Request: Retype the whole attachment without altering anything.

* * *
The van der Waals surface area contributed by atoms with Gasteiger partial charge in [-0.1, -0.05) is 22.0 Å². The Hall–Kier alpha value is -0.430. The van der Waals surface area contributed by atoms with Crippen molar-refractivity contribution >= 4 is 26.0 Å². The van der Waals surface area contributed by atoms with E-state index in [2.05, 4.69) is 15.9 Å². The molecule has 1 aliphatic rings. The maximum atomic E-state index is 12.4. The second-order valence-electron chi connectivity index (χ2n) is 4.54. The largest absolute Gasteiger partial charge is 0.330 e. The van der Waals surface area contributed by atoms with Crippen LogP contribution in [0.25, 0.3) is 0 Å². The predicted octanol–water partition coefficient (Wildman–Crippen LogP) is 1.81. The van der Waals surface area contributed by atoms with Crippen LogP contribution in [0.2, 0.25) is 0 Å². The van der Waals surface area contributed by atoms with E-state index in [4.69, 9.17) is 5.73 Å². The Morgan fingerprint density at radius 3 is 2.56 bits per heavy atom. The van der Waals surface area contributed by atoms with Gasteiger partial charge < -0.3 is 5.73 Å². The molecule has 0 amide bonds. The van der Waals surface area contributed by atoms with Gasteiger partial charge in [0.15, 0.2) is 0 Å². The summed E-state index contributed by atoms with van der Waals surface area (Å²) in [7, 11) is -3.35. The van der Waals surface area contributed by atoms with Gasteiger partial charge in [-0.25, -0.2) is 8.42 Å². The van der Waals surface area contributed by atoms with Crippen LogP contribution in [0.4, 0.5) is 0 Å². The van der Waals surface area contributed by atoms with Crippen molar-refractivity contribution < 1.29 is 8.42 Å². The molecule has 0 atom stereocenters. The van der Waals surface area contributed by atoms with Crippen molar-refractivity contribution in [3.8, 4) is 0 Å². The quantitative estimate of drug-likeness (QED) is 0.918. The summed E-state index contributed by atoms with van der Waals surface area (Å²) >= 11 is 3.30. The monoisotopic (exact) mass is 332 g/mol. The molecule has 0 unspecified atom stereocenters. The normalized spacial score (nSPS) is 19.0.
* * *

The van der Waals surface area contributed by atoms with Gasteiger partial charge in [-0.1, -0.05) is 22.0 Å². The Hall–Kier alpha value is -0.430. The van der Waals surface area contributed by atoms with Crippen molar-refractivity contribution >= 4 is 26.0 Å². The van der Waals surface area contributed by atoms with E-state index in [2.05, 4.69) is 15.9 Å². The molecule has 1 aliphatic rings. The maximum atomic E-state index is 12.4. The second-order valence-electron chi connectivity index (χ2n) is 4.54. The largest absolute Gasteiger partial charge is 0.330 e. The van der Waals surface area contributed by atoms with Crippen LogP contribution in [0.25, 0.3) is 0 Å². The predicted octanol–water partition coefficient (Wildman–Crippen LogP) is 1.81. The van der Waals surface area contributed by atoms with Crippen LogP contribution in [0.2, 0.25) is 0 Å². The van der Waals surface area contributed by atoms with E-state index in [4.69, 9.17) is 5.73 Å². The Morgan fingerprint density at radius 3 is 2.56 bits per heavy atom. The van der Waals surface area contributed by atoms with Gasteiger partial charge < -0.3 is 5.73 Å². The molecule has 0 amide bonds. The van der Waals surface area contributed by atoms with Gasteiger partial charge in [0.15, 0.2) is 0 Å². The summed E-state index contributed by atoms with van der Waals surface area (Å²) in [7, 11) is -3.35. The van der Waals surface area contributed by atoms with Gasteiger partial charge in [-0.25, -0.2) is 8.42 Å². The van der Waals surface area contributed by atoms with Crippen LogP contribution in [0.4, 0.5) is 0 Å². The van der Waals surface area contributed by atoms with Crippen molar-refractivity contribution < 1.29 is 8.42 Å². The molecule has 0 atom stereocenters. The van der Waals surface area contributed by atoms with Crippen molar-refractivity contribution in [3.8, 4) is 0 Å². The quantitative estimate of drug-likeness (QED) is 0.918. The summed E-state index contributed by atoms with van der Waals surface area (Å²) >= 11 is 3.30. The monoisotopic (exact) mass is 332 g/mol. The molecule has 0 unspecified atom stereocenters. The normalized spacial score (nSPS) is 19.0.